DAYTONA BEACH, Fla. (Feb. 23, 2017) – Erik Jones suffered the consequences of pack racing at Daytona International Speedway when his Furniture Row Racing No. 77 5-hour ENERGY Toyota Camry sustained significant left-front and nose damage as the result of multiple-car contact just past the midway point of Thursday night’s second Can-Am Duel qualifying race for the Daytona 500.
The Chris Gayle-led crew was able to fix the damage enough to allow Jones to return to competition and finish 19th, one lap down to eventual winner and Toyota stablemate Denny Hamlin. Jones will start Sunday’s Daytona 500 from the 36th position.
“We just got caught up in a chain-reaction superspeedway wreck,” said Jones. “I was at the end of the line and everybody stacked up in front of me so the 5-hour ENERGY Toyota Camry was the last car to take the hit. It damaged the left-front fender and hood and, between that and the tire rub, we had to pit. It put us behind the 8-ball but I learned a lot and feel a lot better about going into the Daytona 500.
“It took me a good 30 laps to get comfortable, to feel like I could start to make moves and know where to put myself to advance. Then we got wrecked so we’ll keep working on it over the next two days and be in a good spot for Sunday.”
Despite the damage and the starting position deep in the 40-car field for the Daytona 500, crew chief Gayle remains optimistic for the future, including Sunday.
“Tonight was the first time Erik had the chance to practice racing in a NASCAR Cup Series car at Daytona,” said crew chief Gayle. “It’s hard to expect a lot in that situation. You could tell he was tentative for the first few laps, just kind of learning about the car. Obviously, you don’t know if the car is going to drag the race track, what the steering is going to be like or anything. So once he got over that and knew what he had, he started moving up through the field and I thought, ‘OK, we’ll be in good shape.’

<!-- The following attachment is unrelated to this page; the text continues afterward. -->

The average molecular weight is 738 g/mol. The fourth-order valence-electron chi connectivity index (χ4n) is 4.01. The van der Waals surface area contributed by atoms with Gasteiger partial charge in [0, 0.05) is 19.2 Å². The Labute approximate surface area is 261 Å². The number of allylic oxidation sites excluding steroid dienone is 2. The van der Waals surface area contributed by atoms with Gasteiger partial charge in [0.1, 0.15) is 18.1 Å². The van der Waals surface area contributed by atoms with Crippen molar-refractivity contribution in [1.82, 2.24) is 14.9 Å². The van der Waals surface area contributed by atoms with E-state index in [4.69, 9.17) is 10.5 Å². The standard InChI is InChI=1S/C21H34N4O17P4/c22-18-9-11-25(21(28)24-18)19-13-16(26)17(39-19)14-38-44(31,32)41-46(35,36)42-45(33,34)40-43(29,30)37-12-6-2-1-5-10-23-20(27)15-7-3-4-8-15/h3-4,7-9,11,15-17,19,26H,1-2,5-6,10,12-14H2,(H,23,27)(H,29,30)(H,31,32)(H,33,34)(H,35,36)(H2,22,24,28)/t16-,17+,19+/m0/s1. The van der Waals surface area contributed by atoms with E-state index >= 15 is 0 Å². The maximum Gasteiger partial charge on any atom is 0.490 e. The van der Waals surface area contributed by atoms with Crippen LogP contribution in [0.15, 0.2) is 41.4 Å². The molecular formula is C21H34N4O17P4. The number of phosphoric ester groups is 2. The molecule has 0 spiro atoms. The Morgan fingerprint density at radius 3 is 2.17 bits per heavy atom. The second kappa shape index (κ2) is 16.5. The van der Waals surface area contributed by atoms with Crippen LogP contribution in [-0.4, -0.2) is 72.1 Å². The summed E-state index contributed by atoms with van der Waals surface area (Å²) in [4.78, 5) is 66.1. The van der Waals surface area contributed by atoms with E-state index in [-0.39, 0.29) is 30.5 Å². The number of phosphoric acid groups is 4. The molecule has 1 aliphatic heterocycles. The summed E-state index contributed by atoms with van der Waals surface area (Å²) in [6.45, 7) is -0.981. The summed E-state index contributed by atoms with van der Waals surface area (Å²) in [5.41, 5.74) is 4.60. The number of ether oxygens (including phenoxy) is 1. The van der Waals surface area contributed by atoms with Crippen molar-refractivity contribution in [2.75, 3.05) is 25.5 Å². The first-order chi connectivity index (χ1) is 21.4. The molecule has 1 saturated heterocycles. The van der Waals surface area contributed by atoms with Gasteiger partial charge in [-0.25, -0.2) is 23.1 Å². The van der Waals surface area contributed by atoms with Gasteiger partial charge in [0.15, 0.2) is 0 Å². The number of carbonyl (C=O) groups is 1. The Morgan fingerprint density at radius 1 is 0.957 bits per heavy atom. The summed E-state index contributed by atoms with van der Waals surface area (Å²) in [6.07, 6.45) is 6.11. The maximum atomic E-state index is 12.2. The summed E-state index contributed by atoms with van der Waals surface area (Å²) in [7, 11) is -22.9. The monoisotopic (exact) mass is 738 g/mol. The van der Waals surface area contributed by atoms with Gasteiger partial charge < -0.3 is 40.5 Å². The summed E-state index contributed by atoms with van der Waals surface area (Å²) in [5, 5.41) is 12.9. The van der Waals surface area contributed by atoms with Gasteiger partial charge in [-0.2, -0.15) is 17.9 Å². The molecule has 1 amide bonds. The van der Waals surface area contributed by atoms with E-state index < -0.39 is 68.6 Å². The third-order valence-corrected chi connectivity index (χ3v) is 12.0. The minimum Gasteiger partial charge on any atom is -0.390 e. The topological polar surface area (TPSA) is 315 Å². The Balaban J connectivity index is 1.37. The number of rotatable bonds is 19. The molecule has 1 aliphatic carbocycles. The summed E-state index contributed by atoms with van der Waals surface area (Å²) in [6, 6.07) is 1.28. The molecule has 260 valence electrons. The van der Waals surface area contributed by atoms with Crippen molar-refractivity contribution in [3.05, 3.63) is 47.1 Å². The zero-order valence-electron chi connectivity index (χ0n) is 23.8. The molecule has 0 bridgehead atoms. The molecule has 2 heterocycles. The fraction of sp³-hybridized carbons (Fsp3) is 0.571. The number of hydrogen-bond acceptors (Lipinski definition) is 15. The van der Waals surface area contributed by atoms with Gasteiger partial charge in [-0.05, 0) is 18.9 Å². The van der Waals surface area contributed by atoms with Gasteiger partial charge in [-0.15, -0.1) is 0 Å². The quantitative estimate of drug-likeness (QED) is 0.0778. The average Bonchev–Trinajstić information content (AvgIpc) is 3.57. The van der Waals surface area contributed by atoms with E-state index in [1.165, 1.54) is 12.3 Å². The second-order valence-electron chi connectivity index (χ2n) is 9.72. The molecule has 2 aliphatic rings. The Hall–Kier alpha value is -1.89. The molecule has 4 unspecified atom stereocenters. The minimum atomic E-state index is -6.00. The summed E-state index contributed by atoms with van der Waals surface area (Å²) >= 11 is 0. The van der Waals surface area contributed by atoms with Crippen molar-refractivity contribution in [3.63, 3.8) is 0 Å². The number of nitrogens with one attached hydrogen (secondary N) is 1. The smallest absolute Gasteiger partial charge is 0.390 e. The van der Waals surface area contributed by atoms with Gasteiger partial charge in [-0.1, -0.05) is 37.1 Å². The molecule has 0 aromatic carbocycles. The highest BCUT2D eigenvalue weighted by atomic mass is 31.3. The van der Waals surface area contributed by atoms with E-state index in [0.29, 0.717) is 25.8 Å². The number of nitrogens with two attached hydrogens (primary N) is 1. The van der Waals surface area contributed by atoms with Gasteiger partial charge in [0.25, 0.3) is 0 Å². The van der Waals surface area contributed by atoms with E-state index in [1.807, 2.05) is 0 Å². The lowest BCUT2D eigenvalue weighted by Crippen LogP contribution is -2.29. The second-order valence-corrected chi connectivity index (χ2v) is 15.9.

“The wreck just looked like a chain reaction deal that you can’t really help. It punched a hole in the nose and we got a couple laps down because you’re stuck trying to fix the damage quickly on pit road. But I’m still very optimistic. I think Erik’s going to learn a lot very quickly and by the end of the 500 he’ll be in good shape.”
The Daytona 500 will consist of three segments of 60, 60 and 80 laps. In each of the first two segments drivers finishing in the top-10 will receive championship points (10 to 1) with the winner receiving one playoff point. The overall race winner will earn 40 championship points and five playoff points. Playoff points accumulated during the season will carry through the first three of the four playoff rounds.
Rounding out the top 10 were: Clint Bowyer, Kurt Busch, A.J. Allmendinger, Austin Dillon, Dale Earnhardt Jr., Danica Patrick, Ryan Newman, Kyle Larson, and Ty Dillon.
The race had two cautions for eight laps and there were five lead changes among three drivers.
Sunday’s Daytona 500 will air live on the FOX network, noon MT (2 p.m. ET).